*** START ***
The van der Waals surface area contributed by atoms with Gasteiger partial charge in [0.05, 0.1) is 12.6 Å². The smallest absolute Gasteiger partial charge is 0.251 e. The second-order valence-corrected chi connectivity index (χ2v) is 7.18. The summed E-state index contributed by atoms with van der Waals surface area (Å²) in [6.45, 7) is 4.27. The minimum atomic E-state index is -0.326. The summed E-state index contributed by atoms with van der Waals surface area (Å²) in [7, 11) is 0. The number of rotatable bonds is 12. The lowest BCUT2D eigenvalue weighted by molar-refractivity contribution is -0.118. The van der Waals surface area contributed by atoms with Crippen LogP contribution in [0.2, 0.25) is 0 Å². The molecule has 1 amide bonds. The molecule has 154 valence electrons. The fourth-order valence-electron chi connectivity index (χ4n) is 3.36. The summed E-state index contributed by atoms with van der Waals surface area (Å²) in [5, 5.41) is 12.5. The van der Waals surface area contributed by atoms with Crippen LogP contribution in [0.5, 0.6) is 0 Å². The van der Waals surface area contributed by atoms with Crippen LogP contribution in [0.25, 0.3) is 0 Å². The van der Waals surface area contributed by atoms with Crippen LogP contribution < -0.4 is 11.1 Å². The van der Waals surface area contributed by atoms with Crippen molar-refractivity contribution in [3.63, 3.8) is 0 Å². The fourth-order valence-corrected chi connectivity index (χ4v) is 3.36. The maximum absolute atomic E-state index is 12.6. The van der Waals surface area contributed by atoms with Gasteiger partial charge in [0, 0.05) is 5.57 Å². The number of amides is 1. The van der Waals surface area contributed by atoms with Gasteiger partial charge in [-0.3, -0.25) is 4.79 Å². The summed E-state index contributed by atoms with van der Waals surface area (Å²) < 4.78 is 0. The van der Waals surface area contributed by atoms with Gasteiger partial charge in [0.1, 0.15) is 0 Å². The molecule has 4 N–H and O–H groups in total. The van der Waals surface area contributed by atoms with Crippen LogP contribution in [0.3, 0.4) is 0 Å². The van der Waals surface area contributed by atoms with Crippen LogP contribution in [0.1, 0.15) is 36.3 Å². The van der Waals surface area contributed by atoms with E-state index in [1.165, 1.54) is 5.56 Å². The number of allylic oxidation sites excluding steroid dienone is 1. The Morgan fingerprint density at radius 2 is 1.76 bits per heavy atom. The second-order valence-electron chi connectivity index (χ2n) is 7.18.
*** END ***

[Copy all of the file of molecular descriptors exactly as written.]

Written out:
The van der Waals surface area contributed by atoms with Gasteiger partial charge in [0.05, 0.1) is 12.6 Å². The smallest absolute Gasteiger partial charge is 0.251 e. The second-order valence-corrected chi connectivity index (χ2v) is 7.18. The summed E-state index contributed by atoms with van der Waals surface area (Å²) in [6.45, 7) is 4.27. The minimum atomic E-state index is -0.326. The summed E-state index contributed by atoms with van der Waals surface area (Å²) in [7, 11) is 0. The number of rotatable bonds is 12. The lowest BCUT2D eigenvalue weighted by molar-refractivity contribution is -0.118. The van der Waals surface area contributed by atoms with Crippen LogP contribution in [0.2, 0.25) is 0 Å². The molecule has 1 amide bonds. The molecule has 154 valence electrons. The fourth-order valence-electron chi connectivity index (χ4n) is 3.36. The summed E-state index contributed by atoms with van der Waals surface area (Å²) in [5, 5.41) is 12.5. The van der Waals surface area contributed by atoms with Crippen LogP contribution in [0.5, 0.6) is 0 Å². The van der Waals surface area contributed by atoms with Crippen LogP contribution in [0.25, 0.3) is 0 Å². The van der Waals surface area contributed by atoms with Crippen LogP contribution < -0.4 is 11.1 Å². The van der Waals surface area contributed by atoms with Crippen molar-refractivity contribution in [3.63, 3.8) is 0 Å². The fourth-order valence-corrected chi connectivity index (χ4v) is 3.36. The maximum absolute atomic E-state index is 12.6. The van der Waals surface area contributed by atoms with Gasteiger partial charge in [0, 0.05) is 5.57 Å². The number of amides is 1. The van der Waals surface area contributed by atoms with Gasteiger partial charge in [-0.3, -0.25) is 4.79 Å². The summed E-state index contributed by atoms with van der Waals surface area (Å²) < 4.78 is 0. The van der Waals surface area contributed by atoms with Gasteiger partial charge in [0.1, 0.15) is 0 Å². The molecule has 4 N–H and O–H groups in total. The van der Waals surface area contributed by atoms with Crippen LogP contribution in [0.3, 0.4) is 0 Å². The van der Waals surface area contributed by atoms with Crippen LogP contribution in [0.1, 0.15) is 36.3 Å². The van der Waals surface area contributed by atoms with E-state index in [1.165, 1.54) is 5.56 Å². The number of allylic oxidation sites excluding steroid dienone is 1. The Morgan fingerprint density at radius 2 is 1.76 bits per heavy atom. The second-order valence-electron chi connectivity index (χ2n) is 7.18.